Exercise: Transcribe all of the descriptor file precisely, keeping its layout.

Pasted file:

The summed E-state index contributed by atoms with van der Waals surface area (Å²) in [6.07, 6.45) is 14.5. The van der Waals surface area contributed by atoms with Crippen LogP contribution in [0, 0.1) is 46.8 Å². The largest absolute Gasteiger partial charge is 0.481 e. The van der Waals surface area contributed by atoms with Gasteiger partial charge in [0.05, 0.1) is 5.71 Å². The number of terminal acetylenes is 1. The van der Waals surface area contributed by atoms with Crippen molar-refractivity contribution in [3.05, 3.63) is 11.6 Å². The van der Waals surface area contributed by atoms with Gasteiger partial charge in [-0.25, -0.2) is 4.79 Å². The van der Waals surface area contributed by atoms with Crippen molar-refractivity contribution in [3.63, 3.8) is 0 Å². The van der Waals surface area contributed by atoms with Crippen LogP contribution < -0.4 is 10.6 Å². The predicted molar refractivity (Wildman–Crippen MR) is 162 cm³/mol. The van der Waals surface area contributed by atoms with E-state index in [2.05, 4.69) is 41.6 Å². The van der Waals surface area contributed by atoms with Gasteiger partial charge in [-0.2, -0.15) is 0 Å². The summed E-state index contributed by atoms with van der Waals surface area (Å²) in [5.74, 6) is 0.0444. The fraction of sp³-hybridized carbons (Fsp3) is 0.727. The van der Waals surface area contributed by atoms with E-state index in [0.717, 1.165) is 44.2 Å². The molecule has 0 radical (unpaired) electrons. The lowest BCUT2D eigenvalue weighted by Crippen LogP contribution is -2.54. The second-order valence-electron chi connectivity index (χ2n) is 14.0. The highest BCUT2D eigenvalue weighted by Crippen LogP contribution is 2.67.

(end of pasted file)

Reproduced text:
The summed E-state index contributed by atoms with van der Waals surface area (Å²) in [6.07, 6.45) is 14.5. The van der Waals surface area contributed by atoms with Crippen LogP contribution in [0, 0.1) is 46.8 Å². The largest absolute Gasteiger partial charge is 0.481 e. The van der Waals surface area contributed by atoms with Gasteiger partial charge in [0.05, 0.1) is 5.71 Å². The number of terminal acetylenes is 1. The van der Waals surface area contributed by atoms with Crippen molar-refractivity contribution in [3.05, 3.63) is 11.6 Å². The van der Waals surface area contributed by atoms with Gasteiger partial charge in [-0.25, -0.2) is 4.79 Å². The van der Waals surface area contributed by atoms with Crippen molar-refractivity contribution in [3.63, 3.8) is 0 Å². The van der Waals surface area contributed by atoms with Crippen LogP contribution < -0.4 is 10.6 Å². The predicted molar refractivity (Wildman–Crippen MR) is 162 cm³/mol. The van der Waals surface area contributed by atoms with E-state index in [2.05, 4.69) is 41.6 Å². The van der Waals surface area contributed by atoms with Gasteiger partial charge in [-0.2, -0.15) is 0 Å². The summed E-state index contributed by atoms with van der Waals surface area (Å²) in [5.74, 6) is 0.0444. The fraction of sp³-hybridized carbons (Fsp3) is 0.727. The van der Waals surface area contributed by atoms with E-state index in [0.717, 1.165) is 44.2 Å². The molecule has 0 radical (unpaired) electrons. The lowest BCUT2D eigenvalue weighted by Crippen LogP contribution is -2.54. The second-order valence-electron chi connectivity index (χ2n) is 14.0. The highest BCUT2D eigenvalue weighted by Crippen LogP contribution is 2.67.